IFDP Notes are articles in which Board economists offer their own views and present analysis on a range of topics in economics and finance. These articles are shorter and less technically oriented than IFDP Working Papers.
Governance structures are a critical part of a framework for implementing macroprudential policy, alongside methodologies for measuring and monitoring systemic risk, and analyses to understand the impact of policies that may be used to mitigate risk. As part of various research projects to study macroprudential policy frameworks, we have compiled a new dataset of governance structures in 58 countries.
China's Footprints on the Global Economy: Remarks delivered at the Second IMF and Federal Reserve Bank of Atlanta Research Workshop on the Chinese Economy
This note explores some key aspects of China’s economic rise and the spillovers to the rest of the world that this rise has created. It then examines, using the Federal Reserve Board’s large-scale global model (SIGMA), the potential consequences for the global economy were China’s economy to slow sharply. Although the probability of such an event is low, a sharp slowdown of Chinese economic growth could have significant consequences for the global economy.
This note summarizes recent work in the International Finance Division of the Federal Reserve Board on the relationship between movements in exchange rates and monetary policy expectations.
In this note we question the emerging view that automation is a primary driver of wage and employment outcomes in labor markets.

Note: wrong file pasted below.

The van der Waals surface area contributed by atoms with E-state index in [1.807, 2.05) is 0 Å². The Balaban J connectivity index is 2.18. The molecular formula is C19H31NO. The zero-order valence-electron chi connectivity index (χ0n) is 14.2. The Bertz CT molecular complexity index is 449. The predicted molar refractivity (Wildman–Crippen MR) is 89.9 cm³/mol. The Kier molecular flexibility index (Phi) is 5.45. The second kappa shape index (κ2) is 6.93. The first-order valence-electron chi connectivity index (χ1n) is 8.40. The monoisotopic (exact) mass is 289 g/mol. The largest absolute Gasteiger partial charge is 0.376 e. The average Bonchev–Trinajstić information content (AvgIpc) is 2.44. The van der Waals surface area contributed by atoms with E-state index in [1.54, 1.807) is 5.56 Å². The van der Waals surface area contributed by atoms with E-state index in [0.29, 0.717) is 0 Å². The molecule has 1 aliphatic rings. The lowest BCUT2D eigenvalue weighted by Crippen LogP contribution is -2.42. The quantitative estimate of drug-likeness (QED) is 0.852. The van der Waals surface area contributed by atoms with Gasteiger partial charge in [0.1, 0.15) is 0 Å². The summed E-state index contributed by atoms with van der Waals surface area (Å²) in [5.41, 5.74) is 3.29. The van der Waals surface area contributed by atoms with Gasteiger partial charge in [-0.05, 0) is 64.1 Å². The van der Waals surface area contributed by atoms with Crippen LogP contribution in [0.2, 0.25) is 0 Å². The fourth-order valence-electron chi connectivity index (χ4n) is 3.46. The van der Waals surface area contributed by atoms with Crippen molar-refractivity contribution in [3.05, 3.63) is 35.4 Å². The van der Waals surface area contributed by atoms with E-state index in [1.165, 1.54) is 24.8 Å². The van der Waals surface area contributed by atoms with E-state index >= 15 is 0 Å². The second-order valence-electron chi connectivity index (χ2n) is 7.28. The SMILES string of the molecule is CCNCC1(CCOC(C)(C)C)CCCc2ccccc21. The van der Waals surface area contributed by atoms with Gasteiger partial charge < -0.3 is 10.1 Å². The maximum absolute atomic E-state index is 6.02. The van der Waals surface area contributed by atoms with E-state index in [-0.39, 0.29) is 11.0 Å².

This note examines the connection between a country's exchange rate regime and the strength of its recovery from recessions.
In this note, we explain in detail how we made word-level choices in our dictionary. In the note, we also consolidate our lessons from this process into a framework for thinking about dictionary construction.
Nonfinancial corporate (NFC) debt in emerging market economies (EMEs) has tripled since the global financial crisis (GFC), reaching roughly $25 trillion, or 112 percent of GDP, in mid-2016.
When empirically modelling the U.S. demand for money, Milton Friedman more than doubled the observed initial stock of money to account for a "changing degree of financial sophistication" in the United States relative to the United Kingdom. This note discusses effects of this adjustment on Friedman's empirical models.
In recent years, a great deal of attention has been paid in the United States to the simultaneous occurrence of relatively weak corporate capital investment (especially at this point in the business cycle) and historically elevated net share buybacks.
In the summer of 2016, the Indian Congress approved the Goods and Services Tax (GST) legislation to simplify the current multilayered federal, state, and local indirect tax structure.
Disclaimer: IFDP Notes are articles in which Board economists offer their own views and present analysis on a range of topics in economics and finance. These articles are shorter and less technically oriented than IFDP Working Papers.